Level up

Level up

Graphic Novel - 2011 | 1st ed.
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Dennis, the son of Chinese immigrants, yearns to play video games like his friends and, upon his strict father's death, becomes obsessed with them but later, realizing how his father sacrificed for him, he chooses a nobler path.
Publisher: New York : First Second/Roaring Brook Press, 2011.
Edition: 1st ed.
Branch Call Number: 741.5 YAN
Characteristics: 160 p. :,ill. (chiefly col.) ;,22 cm.
Additional Contributors: Pham, Thien


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Dec 01, 2020

This was a really cute graphic novel. Poignant, funny, and endearing.

Aug 16, 2018

Come on who loves who in this book I can't tell!?

LoganLib_Kirra Feb 17, 2017

Level Up is the story of Dennis Ouyang, a young Chinese boy that finds happiness and relief from his strict parents through his love of video games. His parents work hard to provide for Dennis but they are also completely strict about his future and constantly plan from a young age for him to attend medical school and enter the workforce as a gastroenterologist. As a young boy Dennis struggles to find enthusiasm with the career and the life that is being made for him but he's always passionate about his gaming. There's definitely a happy ending for this story, but it's a reminder of the pressures parents put on their children and the turmoil these children battle with throughout their lives.

JCLBeckyC Aug 18, 2016

My fifth-grade gamer girl gives this book 4 1/2 stars.

Aug 01, 2016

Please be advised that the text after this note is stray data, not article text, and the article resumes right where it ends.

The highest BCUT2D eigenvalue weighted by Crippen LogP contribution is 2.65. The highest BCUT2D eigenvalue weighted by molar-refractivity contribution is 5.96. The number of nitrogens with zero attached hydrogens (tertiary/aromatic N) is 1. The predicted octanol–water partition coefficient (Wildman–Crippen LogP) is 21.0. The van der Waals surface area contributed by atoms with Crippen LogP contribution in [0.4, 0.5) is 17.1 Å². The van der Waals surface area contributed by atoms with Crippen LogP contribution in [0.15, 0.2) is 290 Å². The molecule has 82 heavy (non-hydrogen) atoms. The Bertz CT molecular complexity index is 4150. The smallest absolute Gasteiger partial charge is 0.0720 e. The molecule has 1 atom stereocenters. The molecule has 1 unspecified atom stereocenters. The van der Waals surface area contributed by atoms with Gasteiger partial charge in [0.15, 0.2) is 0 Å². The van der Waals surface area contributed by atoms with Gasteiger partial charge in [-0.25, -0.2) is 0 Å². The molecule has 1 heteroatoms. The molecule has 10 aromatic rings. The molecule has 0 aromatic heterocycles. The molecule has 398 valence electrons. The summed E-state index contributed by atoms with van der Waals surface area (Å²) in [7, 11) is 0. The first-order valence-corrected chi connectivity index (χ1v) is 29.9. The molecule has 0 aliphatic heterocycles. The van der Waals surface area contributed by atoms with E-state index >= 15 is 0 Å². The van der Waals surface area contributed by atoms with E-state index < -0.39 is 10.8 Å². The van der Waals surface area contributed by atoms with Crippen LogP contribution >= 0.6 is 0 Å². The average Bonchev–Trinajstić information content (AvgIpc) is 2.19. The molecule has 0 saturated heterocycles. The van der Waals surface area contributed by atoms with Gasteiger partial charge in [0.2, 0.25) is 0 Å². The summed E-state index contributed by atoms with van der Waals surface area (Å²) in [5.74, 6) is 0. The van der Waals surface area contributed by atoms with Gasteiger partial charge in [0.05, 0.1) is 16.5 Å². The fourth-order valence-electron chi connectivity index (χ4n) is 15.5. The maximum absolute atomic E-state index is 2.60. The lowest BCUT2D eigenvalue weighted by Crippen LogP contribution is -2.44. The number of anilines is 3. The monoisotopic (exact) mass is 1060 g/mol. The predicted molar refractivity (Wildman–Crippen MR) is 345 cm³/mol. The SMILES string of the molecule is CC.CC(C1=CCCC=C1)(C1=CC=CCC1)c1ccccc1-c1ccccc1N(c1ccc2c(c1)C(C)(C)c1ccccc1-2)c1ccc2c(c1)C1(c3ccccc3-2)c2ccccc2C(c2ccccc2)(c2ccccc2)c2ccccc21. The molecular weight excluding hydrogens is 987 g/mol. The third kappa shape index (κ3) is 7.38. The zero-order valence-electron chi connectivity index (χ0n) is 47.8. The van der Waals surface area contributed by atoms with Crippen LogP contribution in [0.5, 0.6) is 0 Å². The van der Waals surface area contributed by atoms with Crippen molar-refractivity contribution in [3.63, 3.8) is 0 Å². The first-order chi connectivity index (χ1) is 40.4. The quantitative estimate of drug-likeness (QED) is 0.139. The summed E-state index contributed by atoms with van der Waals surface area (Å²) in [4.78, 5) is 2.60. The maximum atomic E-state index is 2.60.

Gene Luen Yang is a comics superstar who has a special place of honor in our house. In this amazing book, main character Dennis Ouyang struggles between his love for video games and his parentally-motivated medical school attendance. The angels helping him get through school are a little weird. They get even weirder when he starts doubting his career path in gastroenterology.

It's about figuring out if you have a destiny or a mission or a calling, however you want to think of it. It's also about family, and what makes a meaningful life.

Pham's drawing and watercolor people are deceptively simple. The range of emotions they convey through facial expressions and body language is amazing to a stick figure drawer like myself.

Jul 27, 2016

Dennis really wants to play video games like his friends but his dad say no. but sadly his dad dies and after that he just keeps playing and he wont stop. but then he sees why his dad told him the video games are not good and he try's to fix it.

CRRL_CraigG Jun 25, 2015

The book is kindred in spirit to Gene Luen Yang's breakthrough graphic novel American Born Chinese, which honestly has a stronger protagonist and narrative. Both titles deal with Asian-American youth finding identity and friendship while overcoming obstacles related to their parents and stereotypes.

Apr 22, 2015

A great read, especially relevant to me as an Asian Canadian with immigrant parents. They went through so much hardship to give us the lives we have, sometimes we take it for granted. There is often pressure to live up to parents' expectations because of this, even if it means giving up what we're really passionate about. However, as with any parent, they can't expect to live their lives through their children. A book about friendship, gaming, school, and how it can all be put back together.

Jul 01, 2014

Such a good book and great for anyone who has an interest in gaming.

JINGNA_1 Aug 25, 2013

i thought this book would be boring, but it's actually pretty interesting....

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RobertELPL Mar 06, 2017

RobertELPL thinks this title is suitable for 13 years and over

Aug 31, 2015

celene thinks this title is suitable for 6 years and over

Apr 22, 2015

yeongjae thinks this title is suitable for 12 years and over

Nov 27, 2012

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Nov 21, 2012

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Mar 25, 2012

Dr_Inferno thinks this title is suitable for 13 years and over


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